The range of participant is still mainly PhD students but once in a while when we have international scholars who could be benefit not only to the PhD circle but the overall academic development in Somaliland so as to make sure appropriate information collection strategies and locations are used for research which usually puts a question on how international researcher get local context in an objective manner directs our decision to incorporate such studies. this is well assured by making such presentation a public event in comparison to the closed PhD days presentations in order to reach every interested academic community member to takes part in it. the practice of making it a public event also is applied to presentations of internationally renowned scholars whose experience is significant to the wider community. The case of Dr. Severine Autesserre   Dr. Michael Walls and Dr. Scot Pegg’s presentation nights are worth mentioning here.

The growing number of attendants and mailing list members is another encouraging fact that tells how much the forum is attaining its objective of identifying research works on progress, connecting researches, sharing experience and developing collective responsibility of assuring quality research works practice are utilized in researching socially significant matters. On an average we have had 245 participants with local and international mix with young Somalilanders taking the higher portion for attending most of the presentation even though our November presentations brought more of international participant due to the election observation mission for the presidential election. The gender balance seems to be more of male dominant both in number of researches presented and also attendants for the events which we hope will have a different future turn out.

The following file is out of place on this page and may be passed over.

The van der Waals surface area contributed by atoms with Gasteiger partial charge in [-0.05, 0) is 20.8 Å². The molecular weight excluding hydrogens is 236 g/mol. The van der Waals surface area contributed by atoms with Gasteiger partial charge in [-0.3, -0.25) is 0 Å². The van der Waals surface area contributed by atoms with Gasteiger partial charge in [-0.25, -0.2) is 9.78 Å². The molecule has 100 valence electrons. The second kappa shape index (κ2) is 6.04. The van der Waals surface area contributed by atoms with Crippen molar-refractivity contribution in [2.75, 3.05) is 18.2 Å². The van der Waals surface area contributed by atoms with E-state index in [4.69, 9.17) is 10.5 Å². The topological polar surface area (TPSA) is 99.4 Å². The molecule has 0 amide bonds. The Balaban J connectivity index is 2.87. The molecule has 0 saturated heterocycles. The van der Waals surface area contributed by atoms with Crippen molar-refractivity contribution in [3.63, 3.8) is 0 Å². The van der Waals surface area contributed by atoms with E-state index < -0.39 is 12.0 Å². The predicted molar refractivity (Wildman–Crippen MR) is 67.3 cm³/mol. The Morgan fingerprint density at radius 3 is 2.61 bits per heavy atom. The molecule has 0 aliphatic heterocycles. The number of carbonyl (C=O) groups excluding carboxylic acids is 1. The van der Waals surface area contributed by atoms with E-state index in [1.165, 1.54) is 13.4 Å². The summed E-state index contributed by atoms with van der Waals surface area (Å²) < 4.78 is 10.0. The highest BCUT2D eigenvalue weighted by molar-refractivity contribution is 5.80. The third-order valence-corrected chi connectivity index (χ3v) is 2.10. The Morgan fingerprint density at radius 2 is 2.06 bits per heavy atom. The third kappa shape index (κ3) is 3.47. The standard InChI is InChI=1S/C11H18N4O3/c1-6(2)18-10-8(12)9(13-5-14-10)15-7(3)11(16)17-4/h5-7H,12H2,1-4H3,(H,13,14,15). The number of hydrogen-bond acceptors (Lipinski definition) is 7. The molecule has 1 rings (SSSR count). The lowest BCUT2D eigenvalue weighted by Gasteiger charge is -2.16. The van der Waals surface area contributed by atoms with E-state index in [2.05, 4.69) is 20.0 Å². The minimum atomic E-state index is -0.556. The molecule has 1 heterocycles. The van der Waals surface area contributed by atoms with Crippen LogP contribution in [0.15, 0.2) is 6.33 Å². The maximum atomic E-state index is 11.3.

All in all, the forum is going in the right direction which will yield the aspired input for the 40th Somali Studies international congress.

Life is Waiting: Referendum and Resistance in Western Sahara’

“Life is Waiting: Referendum and Resistance in Western Sahara’ directed by Iara Lee

We screened ‘Life is Waiting: Referendum and Resistance in Western Sahara’ directed by Iara Lee to lead the way for another intellectual dialog.
Four decades after its people were promised freedom by departing Spanish rulers, the Western Sahara remains Africa’s last colony. While a UN-brokered ceasefire put an end to armed hostilities in the territory in 1991, the Sahrawi people have continued to live under the Moroccan armed forces’ oppressive occupation, and what peace exists in the area is fragile at best. Tens of thousands of Sahrawis have fled to neighboring Algeria, where over 125,000 refugees still live in camps that were intended to be temporary. In spite of these difficulties, a new movement, with youth at its center, is rising to challenge human rights abuses and to demand the long-promised referendum on freedom. Today’s young generation is deploying creative nonviolent resistance for the cause of self-determination. In doing so, they’ve had to persevere against a torrent of conflicting forces. While risking torture and disappearance at the hands of Moroccan authorities, they’re also pushing back against those who have lost patience with the international community and are ready to launch another guerrilla war. The new film from director Iara Lee will examine these tensions as it chronicles the everyday violence of life under occupation, giving voice to the aspirations of a desert people for whom colonialism has never ended.

Somaliland’s fishery sector and its development initiatives

Somaliland’s fishery sector and its development initiatives, exploring the various economic, social and epistemic networks